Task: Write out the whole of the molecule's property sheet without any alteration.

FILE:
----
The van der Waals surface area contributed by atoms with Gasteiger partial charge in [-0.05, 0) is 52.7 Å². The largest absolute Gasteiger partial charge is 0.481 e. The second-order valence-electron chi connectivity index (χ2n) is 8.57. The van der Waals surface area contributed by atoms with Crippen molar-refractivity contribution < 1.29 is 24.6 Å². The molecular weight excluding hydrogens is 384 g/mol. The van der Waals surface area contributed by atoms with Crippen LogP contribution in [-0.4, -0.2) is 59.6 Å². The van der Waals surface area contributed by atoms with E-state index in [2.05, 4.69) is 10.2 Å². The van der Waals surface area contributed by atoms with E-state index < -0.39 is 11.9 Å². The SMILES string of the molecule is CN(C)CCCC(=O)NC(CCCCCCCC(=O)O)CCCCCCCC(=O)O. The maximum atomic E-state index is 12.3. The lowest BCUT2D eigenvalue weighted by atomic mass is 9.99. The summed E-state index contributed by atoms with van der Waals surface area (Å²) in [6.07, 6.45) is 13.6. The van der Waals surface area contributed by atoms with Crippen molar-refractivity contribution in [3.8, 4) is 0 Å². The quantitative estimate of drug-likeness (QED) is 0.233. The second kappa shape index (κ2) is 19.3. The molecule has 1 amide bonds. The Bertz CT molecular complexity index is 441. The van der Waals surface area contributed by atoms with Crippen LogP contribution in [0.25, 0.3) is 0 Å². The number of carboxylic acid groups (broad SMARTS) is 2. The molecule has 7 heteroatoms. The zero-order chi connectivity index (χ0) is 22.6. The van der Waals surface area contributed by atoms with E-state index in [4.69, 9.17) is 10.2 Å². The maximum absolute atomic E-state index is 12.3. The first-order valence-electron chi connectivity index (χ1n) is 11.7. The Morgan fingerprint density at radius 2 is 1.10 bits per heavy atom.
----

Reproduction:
The van der Waals surface area contributed by atoms with Gasteiger partial charge in [-0.05, 0) is 52.7 Å². The largest absolute Gasteiger partial charge is 0.481 e. The second-order valence-electron chi connectivity index (χ2n) is 8.57. The van der Waals surface area contributed by atoms with Crippen molar-refractivity contribution < 1.29 is 24.6 Å². The molecular weight excluding hydrogens is 384 g/mol. The van der Waals surface area contributed by atoms with Crippen LogP contribution in [-0.4, -0.2) is 59.6 Å². The van der Waals surface area contributed by atoms with E-state index in [2.05, 4.69) is 10.2 Å². The van der Waals surface area contributed by atoms with E-state index < -0.39 is 11.9 Å². The SMILES string of the molecule is CN(C)CCCC(=O)NC(CCCCCCCC(=O)O)CCCCCCCC(=O)O. The maximum atomic E-state index is 12.3. The lowest BCUT2D eigenvalue weighted by atomic mass is 9.99. The summed E-state index contributed by atoms with van der Waals surface area (Å²) in [6.07, 6.45) is 13.6. The van der Waals surface area contributed by atoms with Crippen molar-refractivity contribution in [3.8, 4) is 0 Å². The quantitative estimate of drug-likeness (QED) is 0.233. The second kappa shape index (κ2) is 19.3. The molecule has 1 amide bonds. The Bertz CT molecular complexity index is 441. The van der Waals surface area contributed by atoms with Crippen LogP contribution in [0.25, 0.3) is 0 Å². The number of carboxylic acid groups (broad SMARTS) is 2. The molecule has 7 heteroatoms. The zero-order chi connectivity index (χ0) is 22.6. The van der Waals surface area contributed by atoms with E-state index in [4.69, 9.17) is 10.2 Å². The maximum absolute atomic E-state index is 12.3. The first-order valence-electron chi connectivity index (χ1n) is 11.7. The Morgan fingerprint density at radius 2 is 1.10 bits per heavy atom.